June 28, 1969: Navigating 1969

Got the wheels balanced. The Guys had a swim before we left at noon. Also cooked a big breakfast in spite of a balky stove. Stopped at Sears in San Bernardino. Drove way up in the mountains to Crystal Lake, a federal campground.

Marge Binder, June 28, 1969

In preparing for this blog, I purchased a number of maps, atlases and guide books from 1969. It’s astounding to see what people are selling on Ebay. And it’s equally astounding what people are buying there. What a country!

Maps. (before apps, Google, GPS, etc)

Back then, every gas brand had its own maps for sale, usually limited to that state or region. Book stores might have a broader range of full US maps and atlases.

As I reviewed these maps, I found it interesting (and a little frustrating) that each brand of map was slightly different in scale and symbols. Assembling “one” map of the trip from this disparate collection yielded a few incongruities that I hope you’ll forgive. For instance, on July 21 we will cross from California into Oregon; the California map is a AAA brand, while the Oregon map is Standard Oil’s Western US map. Hoo boy, you can just imagine my conundrum!

Part of the library I amassed for this project. Even with these books and the vast internet, some locations and businesses are lost to the ages.

Guide Books

There were guidebooks too. AAA published regional guides that listed restaurants and lodging, town by town (but not on a map). These were often less than a smattering of what was actually available. And because it was heavily advertiser-supported, it seems suspect to me. Plus, the AAA guides didn’t cover campgrounds, so these books weren’t very helpful in this project. Btw, there were no apps like Yelp or Trip Advisor, as if I needed to remind you.

Triptiks!

AAA also created Triptiks. These were customized, hand-marked and -assembled pamphlets of maps bound together in order of the trip. One page would get you from point A to B, the next from B to C, and so on. The pages had an odd configuration such that the route always went from top to bottom or vice versa, no matter the direction you were actually heading. Mom didn’t use a Triptik on this trip because I think she wanted to be open to diversions. She did call on them plenty of times for later trips.

Mom’s bible was Woodall’s 1969 Trailering Parks and Campgrounds ($7.95 on ebay, plus shipping). At over 1200 pages, this no-nonsense guide included seemingly every strip of land big enough for a tent to stake claim anywhere in the USA.

While Mom preferred the cheaper state parks for most nights, she would research a “deluxe” facility every third night, for comfort and hygiene.

To book these campgrounds, Maw would use pay phones along the way, a day or so in advance.

Believe it or not, that was an innovative approach back then — long distance calling! — if we are to believe this ad from Ma Bell in one of the guide books.

At least the lady is letting the man do the talking(!). Hello 1969.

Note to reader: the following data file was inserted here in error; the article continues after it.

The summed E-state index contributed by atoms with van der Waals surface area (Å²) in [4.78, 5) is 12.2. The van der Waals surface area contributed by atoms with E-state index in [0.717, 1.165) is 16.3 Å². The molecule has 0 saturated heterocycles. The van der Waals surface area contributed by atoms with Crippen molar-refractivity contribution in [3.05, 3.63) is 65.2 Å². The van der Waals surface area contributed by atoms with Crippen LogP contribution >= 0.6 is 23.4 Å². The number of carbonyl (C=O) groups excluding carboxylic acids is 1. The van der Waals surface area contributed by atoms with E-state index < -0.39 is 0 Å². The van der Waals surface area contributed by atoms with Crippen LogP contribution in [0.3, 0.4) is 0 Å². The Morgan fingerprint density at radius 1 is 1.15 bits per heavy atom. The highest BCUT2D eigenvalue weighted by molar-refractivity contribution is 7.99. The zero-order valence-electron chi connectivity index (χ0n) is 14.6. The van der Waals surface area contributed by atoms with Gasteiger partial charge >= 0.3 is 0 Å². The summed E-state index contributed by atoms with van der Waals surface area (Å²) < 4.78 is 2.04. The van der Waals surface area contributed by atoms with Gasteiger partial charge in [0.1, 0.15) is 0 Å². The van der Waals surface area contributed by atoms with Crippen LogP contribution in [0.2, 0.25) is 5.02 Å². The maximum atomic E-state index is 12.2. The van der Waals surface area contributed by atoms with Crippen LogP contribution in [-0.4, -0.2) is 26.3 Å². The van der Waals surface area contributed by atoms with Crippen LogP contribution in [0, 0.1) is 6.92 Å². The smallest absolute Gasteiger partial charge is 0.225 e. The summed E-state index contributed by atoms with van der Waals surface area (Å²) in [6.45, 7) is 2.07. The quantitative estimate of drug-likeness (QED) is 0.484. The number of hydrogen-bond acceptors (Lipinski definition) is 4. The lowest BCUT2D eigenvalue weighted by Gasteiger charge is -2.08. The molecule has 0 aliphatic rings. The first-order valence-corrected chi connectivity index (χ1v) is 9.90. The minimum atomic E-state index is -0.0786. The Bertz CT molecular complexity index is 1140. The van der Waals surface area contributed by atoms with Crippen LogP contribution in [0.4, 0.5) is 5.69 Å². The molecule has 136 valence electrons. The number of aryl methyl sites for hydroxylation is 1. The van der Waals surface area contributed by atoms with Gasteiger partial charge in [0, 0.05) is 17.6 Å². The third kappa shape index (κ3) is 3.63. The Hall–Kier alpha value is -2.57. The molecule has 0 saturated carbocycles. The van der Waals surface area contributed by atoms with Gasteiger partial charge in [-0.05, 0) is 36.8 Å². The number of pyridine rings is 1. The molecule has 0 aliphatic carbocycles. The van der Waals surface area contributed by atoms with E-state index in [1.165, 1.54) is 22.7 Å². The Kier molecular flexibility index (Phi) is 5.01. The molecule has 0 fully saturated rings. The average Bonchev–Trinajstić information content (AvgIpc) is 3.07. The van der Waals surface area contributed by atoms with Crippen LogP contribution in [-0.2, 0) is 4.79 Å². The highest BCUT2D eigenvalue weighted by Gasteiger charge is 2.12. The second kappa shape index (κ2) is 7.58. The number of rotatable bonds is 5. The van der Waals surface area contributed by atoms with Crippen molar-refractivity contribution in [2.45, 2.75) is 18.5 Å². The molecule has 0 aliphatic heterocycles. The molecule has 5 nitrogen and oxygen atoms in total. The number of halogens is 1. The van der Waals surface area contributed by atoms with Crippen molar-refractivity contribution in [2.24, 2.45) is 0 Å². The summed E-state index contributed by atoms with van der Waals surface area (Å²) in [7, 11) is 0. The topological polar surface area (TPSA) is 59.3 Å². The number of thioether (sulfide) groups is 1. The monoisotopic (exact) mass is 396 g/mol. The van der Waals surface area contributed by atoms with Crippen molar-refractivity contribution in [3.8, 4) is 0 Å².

“How to read a road map”

“It’s very simple.”

I could imagine seeing this headline on any print map in 2019. 50 years ago, though, such a skill would seem to me to be basic, like reading an analog clock or writing cursive or surviving gluten.

The Best Navigation Advice I Ever Received

“As long as you have a tongue in your head, you will never be lost.”

Marge Binder, throughout my childhood

I recall Mom adding adding something about a dime or a quarter in her advice — things required to make a phone call back in the day — but I’ll keep it pithy here.

June 27, 1969: Barstow!

A rare interjection in this blog from 2020: Maw passed away last night, peacefully and at home. My brother Mike was there with other family. And because she kept driving us west 51 years ago, despite so many obstacles and hardships, I’m going to keep re-publishing these posts every day to honor her memory. A grand coincidence is that 51 years ago today, Mom did finally arrive in California, her Promised Land.

Got a good start thanks to the time changes. Drove through the desert all day. Reached Barstow about 4 and got a fancy ($4) tra-tel with pool, shade and showers, also rocks. Has been blowing hard ever since we reached Oklahoma.

Marge Binder, June 27, 1969

Mom calls the camp “fancy” and indicates she dropped 4-large for this TraTel. For me, at four years old, it must have been my first encounter with a portmanteau. Thank you Barstow for so much love!

I passed through Barstow every few months on working roundtrips from Santa Monica to Las Vegas back in the aughts. It was not a place where I ever stopped. I preferred Baker, with its almost rustic main drag and sky-high thermometer.

In revisiting Barstow for this 1969 travelogue, I have to admire that it was an original crossroads of the interstate system — Interstates 15 and 40, nee Rte 66 — as well as the gateway to the Mojave Desert and a number of military installations. Next time I pass through, I’ll let myself wax nostalgic for the place that treated Mom and her boys nice, if even for a night. But I probably won’t stop.